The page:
Video: Presented in anamorphic widescreen (1.77:1), the film looks more professional here than it does in the trailer

Audio: Standard Dolby Digital 5.1 and Mono 2.0. Good sound quality doesn’t overshadow the fact that the musical score didn’t fit the movie.
The Extras
This is where the DVD really left a bad taste in my mouth. Through a disclaimer you’re urged not to watch the extras until after you’ve seen the movie (due to spoilers throughout the features), which isn’t a bad idea except that the movie isn’t anything to write home about, and all three featurettes showcase the cast and crew applauding themselves for making the ultimate zombie horror movie. Are these people serious? They practically start sucking each others dicks, going on and on and on about how wonderful every aspect of making this movie was, and how amazing all the actors were to work with. In no way are any of these features interesting or entertaining (though watching director Jeremy Katsen direct the entire movie in a suite and tie was kinda goofy), they just pour salt into the wounds after having to sit through the flick.

Raising The Undead: The Making of "All Souls Day" : Listen to the filmmakers talk about how the characters in this film don’t make your typical horror movie mistakes, and how no character was thrown in this movie just to be killed off. Are we talkin’ about the same movie here???

Faces of Death: The Make-up Effects of “All Souls Day”: I’ll give it this: the movie had awesome zombie effects! Seeing how they brought these really creepy looking walking corpses to life was cool. Not a great feature, but the best of the bunch.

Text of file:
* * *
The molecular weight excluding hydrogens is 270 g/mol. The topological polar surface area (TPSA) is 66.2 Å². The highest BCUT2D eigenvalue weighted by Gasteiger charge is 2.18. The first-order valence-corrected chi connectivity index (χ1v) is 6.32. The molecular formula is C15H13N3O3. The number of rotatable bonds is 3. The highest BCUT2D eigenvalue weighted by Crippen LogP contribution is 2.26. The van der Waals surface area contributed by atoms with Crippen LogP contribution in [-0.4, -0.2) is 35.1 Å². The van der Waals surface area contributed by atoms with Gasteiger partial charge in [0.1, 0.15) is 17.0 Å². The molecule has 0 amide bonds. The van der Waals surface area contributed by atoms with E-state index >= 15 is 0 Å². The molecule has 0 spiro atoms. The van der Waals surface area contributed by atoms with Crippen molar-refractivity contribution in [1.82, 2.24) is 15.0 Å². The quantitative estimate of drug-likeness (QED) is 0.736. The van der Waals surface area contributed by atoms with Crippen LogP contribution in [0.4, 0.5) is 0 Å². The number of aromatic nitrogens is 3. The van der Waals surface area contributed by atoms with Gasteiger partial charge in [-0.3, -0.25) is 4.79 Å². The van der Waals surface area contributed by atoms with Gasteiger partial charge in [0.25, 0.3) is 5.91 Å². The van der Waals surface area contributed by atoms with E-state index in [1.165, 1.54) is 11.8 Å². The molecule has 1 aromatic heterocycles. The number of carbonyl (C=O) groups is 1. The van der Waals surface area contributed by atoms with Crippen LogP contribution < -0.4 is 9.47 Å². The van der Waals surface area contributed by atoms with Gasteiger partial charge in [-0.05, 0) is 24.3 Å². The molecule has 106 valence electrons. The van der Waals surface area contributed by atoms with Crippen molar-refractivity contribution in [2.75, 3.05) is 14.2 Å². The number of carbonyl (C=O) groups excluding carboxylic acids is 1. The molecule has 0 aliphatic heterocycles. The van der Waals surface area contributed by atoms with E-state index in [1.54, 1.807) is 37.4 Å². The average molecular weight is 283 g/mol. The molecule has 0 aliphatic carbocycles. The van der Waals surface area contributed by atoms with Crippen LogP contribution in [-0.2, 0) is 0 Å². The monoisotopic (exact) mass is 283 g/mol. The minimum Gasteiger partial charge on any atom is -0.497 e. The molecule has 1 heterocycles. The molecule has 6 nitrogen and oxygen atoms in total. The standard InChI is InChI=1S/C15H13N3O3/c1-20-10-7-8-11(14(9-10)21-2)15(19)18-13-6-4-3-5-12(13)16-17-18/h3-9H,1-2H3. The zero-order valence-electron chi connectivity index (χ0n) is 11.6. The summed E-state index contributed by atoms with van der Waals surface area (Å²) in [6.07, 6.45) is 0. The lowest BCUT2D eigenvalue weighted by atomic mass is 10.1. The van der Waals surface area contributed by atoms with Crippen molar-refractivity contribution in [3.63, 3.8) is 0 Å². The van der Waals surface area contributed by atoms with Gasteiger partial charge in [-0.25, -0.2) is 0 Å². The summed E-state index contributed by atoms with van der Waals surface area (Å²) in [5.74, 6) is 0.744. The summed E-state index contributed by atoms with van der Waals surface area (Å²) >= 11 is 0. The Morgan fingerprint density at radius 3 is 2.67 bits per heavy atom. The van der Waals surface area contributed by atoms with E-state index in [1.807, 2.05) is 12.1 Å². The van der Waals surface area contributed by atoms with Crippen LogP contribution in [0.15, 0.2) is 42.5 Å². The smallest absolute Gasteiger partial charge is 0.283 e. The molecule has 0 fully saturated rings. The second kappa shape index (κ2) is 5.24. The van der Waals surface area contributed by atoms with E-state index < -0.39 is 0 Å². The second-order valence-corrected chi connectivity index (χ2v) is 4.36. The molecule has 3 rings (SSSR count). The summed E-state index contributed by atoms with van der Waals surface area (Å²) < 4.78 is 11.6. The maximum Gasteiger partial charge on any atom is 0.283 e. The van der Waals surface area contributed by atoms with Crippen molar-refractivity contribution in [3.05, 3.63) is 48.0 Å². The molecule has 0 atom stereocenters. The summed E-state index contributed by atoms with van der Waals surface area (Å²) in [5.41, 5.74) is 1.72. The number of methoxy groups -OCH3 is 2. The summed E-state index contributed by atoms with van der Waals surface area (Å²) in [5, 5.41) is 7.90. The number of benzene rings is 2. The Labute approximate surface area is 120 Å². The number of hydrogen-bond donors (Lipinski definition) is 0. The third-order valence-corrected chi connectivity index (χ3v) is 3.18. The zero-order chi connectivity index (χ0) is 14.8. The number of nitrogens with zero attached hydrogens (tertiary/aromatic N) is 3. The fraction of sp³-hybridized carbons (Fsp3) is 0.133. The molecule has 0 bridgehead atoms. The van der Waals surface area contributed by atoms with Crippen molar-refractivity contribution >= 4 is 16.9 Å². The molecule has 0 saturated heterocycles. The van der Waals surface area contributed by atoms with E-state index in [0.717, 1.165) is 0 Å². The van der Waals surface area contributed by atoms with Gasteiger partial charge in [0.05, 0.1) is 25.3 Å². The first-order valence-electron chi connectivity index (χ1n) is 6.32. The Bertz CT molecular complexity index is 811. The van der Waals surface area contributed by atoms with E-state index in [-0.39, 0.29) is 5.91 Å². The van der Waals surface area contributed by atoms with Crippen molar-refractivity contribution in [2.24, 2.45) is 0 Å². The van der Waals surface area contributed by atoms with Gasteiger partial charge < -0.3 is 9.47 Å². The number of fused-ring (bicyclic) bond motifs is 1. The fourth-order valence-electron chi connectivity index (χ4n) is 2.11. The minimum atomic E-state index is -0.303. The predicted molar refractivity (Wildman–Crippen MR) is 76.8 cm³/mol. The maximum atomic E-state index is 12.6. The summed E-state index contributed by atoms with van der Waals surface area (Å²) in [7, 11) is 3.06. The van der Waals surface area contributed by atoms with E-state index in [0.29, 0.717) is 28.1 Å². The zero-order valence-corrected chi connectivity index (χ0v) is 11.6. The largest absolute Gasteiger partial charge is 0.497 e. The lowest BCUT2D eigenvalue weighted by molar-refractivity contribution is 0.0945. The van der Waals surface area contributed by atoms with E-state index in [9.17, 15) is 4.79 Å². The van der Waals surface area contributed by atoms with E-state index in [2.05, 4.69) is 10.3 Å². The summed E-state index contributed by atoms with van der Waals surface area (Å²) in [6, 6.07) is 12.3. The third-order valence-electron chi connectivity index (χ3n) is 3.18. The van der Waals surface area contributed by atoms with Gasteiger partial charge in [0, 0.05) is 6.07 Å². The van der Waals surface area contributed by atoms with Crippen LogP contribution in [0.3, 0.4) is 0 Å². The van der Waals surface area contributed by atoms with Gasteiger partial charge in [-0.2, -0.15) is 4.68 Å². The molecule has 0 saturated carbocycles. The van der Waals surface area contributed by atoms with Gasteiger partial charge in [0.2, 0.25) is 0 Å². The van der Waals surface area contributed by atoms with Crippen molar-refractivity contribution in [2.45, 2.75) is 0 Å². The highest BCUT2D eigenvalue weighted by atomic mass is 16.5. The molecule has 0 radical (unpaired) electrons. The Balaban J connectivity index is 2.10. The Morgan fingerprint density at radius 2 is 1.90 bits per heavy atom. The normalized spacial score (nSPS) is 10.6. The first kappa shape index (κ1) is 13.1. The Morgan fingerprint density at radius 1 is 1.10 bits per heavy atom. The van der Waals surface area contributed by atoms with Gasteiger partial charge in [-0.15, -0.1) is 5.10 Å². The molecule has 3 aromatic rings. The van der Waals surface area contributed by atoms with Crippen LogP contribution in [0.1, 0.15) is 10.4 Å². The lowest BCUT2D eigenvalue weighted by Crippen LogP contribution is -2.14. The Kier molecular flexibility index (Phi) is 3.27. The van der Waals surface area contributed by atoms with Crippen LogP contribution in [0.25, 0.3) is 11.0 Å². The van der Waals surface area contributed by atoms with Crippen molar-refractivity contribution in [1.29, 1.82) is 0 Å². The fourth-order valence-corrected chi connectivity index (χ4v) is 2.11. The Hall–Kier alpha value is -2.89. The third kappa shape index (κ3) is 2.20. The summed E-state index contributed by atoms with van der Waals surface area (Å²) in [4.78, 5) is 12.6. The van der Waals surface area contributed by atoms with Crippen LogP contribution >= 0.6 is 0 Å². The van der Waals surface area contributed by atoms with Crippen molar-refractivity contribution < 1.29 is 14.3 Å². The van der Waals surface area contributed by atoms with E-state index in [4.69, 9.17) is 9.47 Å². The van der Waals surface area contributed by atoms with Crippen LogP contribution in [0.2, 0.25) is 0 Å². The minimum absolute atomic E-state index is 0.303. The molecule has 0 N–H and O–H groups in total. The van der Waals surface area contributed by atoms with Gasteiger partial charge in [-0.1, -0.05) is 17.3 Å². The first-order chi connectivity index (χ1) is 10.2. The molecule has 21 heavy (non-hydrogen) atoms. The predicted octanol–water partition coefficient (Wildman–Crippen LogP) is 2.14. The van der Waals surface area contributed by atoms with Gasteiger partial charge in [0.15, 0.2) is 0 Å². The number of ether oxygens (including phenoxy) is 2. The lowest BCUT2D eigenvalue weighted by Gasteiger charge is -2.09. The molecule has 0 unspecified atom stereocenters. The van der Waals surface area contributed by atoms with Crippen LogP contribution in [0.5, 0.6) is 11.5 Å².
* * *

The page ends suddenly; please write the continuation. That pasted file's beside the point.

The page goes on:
Jailhouse Rock: The Stunts of "All Souls Day”: Watch how cast and crew talk in detail about the one fight sequence that actually required some stunt work. And listen to their rationale about having the cheerleader bust out some comic-book style kung-fu moves near the end. Bugh!

Audio Commentary with Director Jeremy Kasten and Producer Mark Altman: After sitting through the above features, I couldn’t put myself through listening to these guys discuss their work. Expect more of the same.

Deleted Scene : Yeah- all 3 seconds of it…. What’s the point of even showing us this?

Extended Scene: We get to see Danny Trejo be even more of a badass from the opening scene. It actually worked a lot better for me than the original cut- why didn’t they put it in? This is the Unrated Special Edition, is it not?

Trailer, Storyboard Gallery & Screenplay (DVD-ROM) round out the rest of the extras. Better than the featurettes, but that’s not saying much….
Last Call
ALL SOULS DAY came off like a made-for-TV zombie flick (oh wait… it was!), even in this ‘Unrated’ edition (which promised more ‘sex, violence and mayhem never broadcast on television’). We hardly get any love when it comes to what you’d expect from a zombie movie, and way too much love from the annoying douche bag boyfriend that should have been killed off in the first Act. The segment from the 50s worked for me and was the highlight of the movie. Renting this flick for just those 15 minutes would be totally worth it in my book. All in all, it wasn’t a horrendous movie, but it sure as shit wasn’t good: it just kind of ‘was’. This is the perfect movie to play in the background during your next beer-bong party: no one will pay attention to it, but when they do, they’ll be mildly entertained…
star star star HANG ME BUT I DUG IT A LOT